He could recite the poetry of Rahman Baba in Pashto. He used his skill with words to turn Afghan strangers’ cautious stares into friendly smiles. It’s been said he was on a first-name basis with many of the local base workers he encountered, once even visiting the guard towers on a major Islam holiday to bring cheer to the solitary Afghan guards.
By all accounts, Air Force Lt. Col. John Darin Loftis was passionate about the Afghan people and their culture, an officer bound by a sense of duty to help others. Those who knew him say his Pashtun name, pulled from a hat, was fitting: Esan, meaning generous.
“He said his best days in Afghanistan were the days he spent interacting with the Afghan people,” said Loftis’ widow, Holly. “People would be so excited that this American knew Pashto and could talk to them in their own language; he loved that part of it.”
Loftis was caught in the crosshairs of a cultural misunderstanding for which the 44-year-old father of two paid his life.
On Feb. 25, 2012, days after U.S. troops at Bagram Air Base burned copies of the Muslim holy book, Loftis was killed, shot in the back of the head while sitting at his desk inside the Interior Ministry in Kabul.
On his second deployment to Afghanistan, Loftis was working as the chief plans adviser for the International Security Assistance Force, where he interacted with the Afghan National Police. Also shot and killed in the attack inside the heavily guarded building was Army Maj. Robert Marchanti II of the National Guard.
The gunman, reportedly an Afghan ministry employee, fled, while the Taliban claimed responsibility, saying the killings were retribution for the desecration of the Korans.
Loftis was posthumously awarded the Bronze Star, Purple Heart, the Meritorious Service Medal and the Air Force Combat Action Medal.
But perhaps of greater tribute was the naming of two places in two countries in his honor, gestures that symbolize Loftis’ efforts to bridge the divide of two cultures.
On Feb. 25, 2013 -- exactly one year after his death -- the U.S. Air Force Special Operations School, part of Air Force Special Operations Command, Hurlbert Field, Fla., dedicated Loftis Auditorium. The 160-seat auditorium is the school’s largest, a place where Loftis once taught and lectured airmen preparing to deploy on Southeast Asia cultural sensitivity and basics of Islam.
In January, about 7,700 miles from the Loftis Auditorium, the Qalat Radio Station in Zabul province was dedicated to Loftis’ memory upon its completion by the Zabul Provincial Reconstruction Team.
During Loftis’ first deployment to Afghanistan in 2009, Holly Loftis remembers seeing photographs her husband showed her of the old station. “It literally was a shack,” she said.
“He talked about how important radio is in a country where such a small percentage of people can read and write. Radio is really important to get information out to the people. I think that that was a cause that was near and dear to his heart,” she said.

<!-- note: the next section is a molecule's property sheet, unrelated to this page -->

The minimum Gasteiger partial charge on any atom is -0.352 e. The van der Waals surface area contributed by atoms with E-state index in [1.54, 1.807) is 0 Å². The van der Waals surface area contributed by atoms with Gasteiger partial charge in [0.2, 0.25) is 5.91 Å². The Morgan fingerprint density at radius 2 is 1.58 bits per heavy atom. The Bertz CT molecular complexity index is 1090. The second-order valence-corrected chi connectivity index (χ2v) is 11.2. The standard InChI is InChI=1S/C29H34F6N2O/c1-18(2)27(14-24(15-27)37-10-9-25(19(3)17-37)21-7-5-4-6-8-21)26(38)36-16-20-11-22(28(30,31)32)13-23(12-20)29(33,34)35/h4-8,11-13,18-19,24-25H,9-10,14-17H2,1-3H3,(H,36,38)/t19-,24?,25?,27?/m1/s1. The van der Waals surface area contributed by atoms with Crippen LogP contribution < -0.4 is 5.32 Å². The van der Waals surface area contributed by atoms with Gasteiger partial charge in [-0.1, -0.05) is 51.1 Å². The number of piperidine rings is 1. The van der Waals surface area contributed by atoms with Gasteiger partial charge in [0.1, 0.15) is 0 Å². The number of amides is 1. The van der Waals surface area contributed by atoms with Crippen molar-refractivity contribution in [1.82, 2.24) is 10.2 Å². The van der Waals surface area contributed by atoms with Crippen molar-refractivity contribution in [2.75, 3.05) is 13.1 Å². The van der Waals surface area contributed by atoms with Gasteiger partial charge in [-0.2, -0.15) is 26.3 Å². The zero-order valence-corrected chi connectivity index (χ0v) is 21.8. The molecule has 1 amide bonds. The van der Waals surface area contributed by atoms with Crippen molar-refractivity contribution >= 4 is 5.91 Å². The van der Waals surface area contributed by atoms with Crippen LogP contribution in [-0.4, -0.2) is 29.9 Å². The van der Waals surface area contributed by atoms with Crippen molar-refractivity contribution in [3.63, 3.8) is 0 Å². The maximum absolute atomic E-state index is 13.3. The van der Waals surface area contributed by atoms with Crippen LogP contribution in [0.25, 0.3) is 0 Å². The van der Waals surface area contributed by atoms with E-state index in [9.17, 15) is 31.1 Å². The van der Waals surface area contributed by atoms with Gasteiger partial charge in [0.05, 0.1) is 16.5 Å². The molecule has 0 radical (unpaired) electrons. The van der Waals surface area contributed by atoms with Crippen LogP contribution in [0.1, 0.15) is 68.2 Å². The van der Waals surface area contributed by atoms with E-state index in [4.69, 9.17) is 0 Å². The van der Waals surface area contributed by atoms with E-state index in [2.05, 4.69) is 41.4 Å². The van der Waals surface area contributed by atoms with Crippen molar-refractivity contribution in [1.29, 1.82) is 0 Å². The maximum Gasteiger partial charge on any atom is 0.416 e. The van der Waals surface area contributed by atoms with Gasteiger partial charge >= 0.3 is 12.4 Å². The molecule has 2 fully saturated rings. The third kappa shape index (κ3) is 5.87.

Bismullah Lodin, director of the Qalat Radio Station, said in a recent Air Force interview in Afghanistan, that Loftis helped him hire staff and get computers and other equipment for the radio station.
“Everyone loved him here,” he said. “We work with so many different colonels, but there was no one like him.”
Loftis’ ability to engage with Afghans in their own language helped him stand out from other officers. At one point, Loftis was one of only three Air Force officers in Afghanistan to speak Pashto, one of the two official languages of Afghanistan. [Aside from Pashto, Loftis had skills in Dari, Farsi, Arabic and Catalan, according to the Air Force.]
Loftis learned Pashto in 2007 after being selected to become a regional affairs strategist, an Air Force program that trains officers in foreign language proficiency and cultural understanding of the particular region they’ll serve.
The career space and missile officer was well-suited to the assignment, said Holly Loftis.
At Vanderbilt University, Tenn., where Holly Loftis met her future husband the first Monday of their freshmen year, Loftis studied engineering. But he and Holly as sophomores lived on the Spanish hall of the foreign language dorm, she said.
After graduation, the couple, by then married, served in the Peace Corps, spending two years in Papua New Guinea with the Duna Tribe, where they spoke Melanesian Pidgin.
“It has been a really rough year,” Holly Loftis said of dealing with her husband’s death. The couple’s daughters are 11 and 14.
Loftis, she said, was committed to his family but also felt strongly about the work he was doing in Afghanistan.
“He truly cared,” she said. “He poured himself, everything into it, because of that. He was a wonderful husband and a great father and a great American.”